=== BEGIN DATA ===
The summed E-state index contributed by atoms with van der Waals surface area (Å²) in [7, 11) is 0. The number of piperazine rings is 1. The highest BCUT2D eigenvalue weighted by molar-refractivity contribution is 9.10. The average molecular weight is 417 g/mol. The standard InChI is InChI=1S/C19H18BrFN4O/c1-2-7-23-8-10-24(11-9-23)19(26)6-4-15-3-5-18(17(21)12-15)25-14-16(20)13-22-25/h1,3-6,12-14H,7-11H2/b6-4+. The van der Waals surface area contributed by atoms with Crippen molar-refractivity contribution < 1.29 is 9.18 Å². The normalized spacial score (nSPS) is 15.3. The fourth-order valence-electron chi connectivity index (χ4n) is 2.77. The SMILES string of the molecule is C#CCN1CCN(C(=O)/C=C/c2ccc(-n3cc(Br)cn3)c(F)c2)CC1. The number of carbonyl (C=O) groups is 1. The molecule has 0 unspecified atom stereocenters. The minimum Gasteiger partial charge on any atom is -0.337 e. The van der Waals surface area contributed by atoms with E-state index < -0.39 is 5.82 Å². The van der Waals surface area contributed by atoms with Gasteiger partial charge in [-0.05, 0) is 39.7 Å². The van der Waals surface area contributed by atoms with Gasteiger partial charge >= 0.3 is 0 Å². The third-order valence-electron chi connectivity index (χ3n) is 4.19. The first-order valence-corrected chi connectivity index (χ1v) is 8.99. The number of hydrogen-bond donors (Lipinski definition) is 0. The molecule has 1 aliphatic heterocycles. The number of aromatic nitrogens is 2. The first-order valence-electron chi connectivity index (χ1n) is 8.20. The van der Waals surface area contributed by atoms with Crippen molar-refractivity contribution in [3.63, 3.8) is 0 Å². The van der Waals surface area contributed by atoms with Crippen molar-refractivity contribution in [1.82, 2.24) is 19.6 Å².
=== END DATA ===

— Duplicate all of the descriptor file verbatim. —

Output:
The summed E-state index contributed by atoms with van der Waals surface area (Å²) in [7, 11) is 0. The number of piperazine rings is 1. The highest BCUT2D eigenvalue weighted by molar-refractivity contribution is 9.10. The average molecular weight is 417 g/mol. The standard InChI is InChI=1S/C19H18BrFN4O/c1-2-7-23-8-10-24(11-9-23)19(26)6-4-15-3-5-18(17(21)12-15)25-14-16(20)13-22-25/h1,3-6,12-14H,7-11H2/b6-4+. The van der Waals surface area contributed by atoms with Crippen molar-refractivity contribution < 1.29 is 9.18 Å². The normalized spacial score (nSPS) is 15.3. The fourth-order valence-electron chi connectivity index (χ4n) is 2.77. The SMILES string of the molecule is C#CCN1CCN(C(=O)/C=C/c2ccc(-n3cc(Br)cn3)c(F)c2)CC1. The number of carbonyl (C=O) groups is 1. The molecule has 0 unspecified atom stereocenters. The minimum Gasteiger partial charge on any atom is -0.337 e. The van der Waals surface area contributed by atoms with E-state index < -0.39 is 5.82 Å². The van der Waals surface area contributed by atoms with Gasteiger partial charge in [-0.05, 0) is 39.7 Å². The van der Waals surface area contributed by atoms with Gasteiger partial charge >= 0.3 is 0 Å². The third-order valence-electron chi connectivity index (χ3n) is 4.19. The first-order valence-corrected chi connectivity index (χ1v) is 8.99. The number of hydrogen-bond donors (Lipinski definition) is 0. The molecule has 1 aliphatic heterocycles. The number of aromatic nitrogens is 2. The first-order valence-electron chi connectivity index (χ1n) is 8.20. The van der Waals surface area contributed by atoms with Crippen molar-refractivity contribution in [3.63, 3.8) is 0 Å². The van der Waals surface area contributed by atoms with Crippen molar-refractivity contribution in [1.82, 2.24) is 19.6 Å².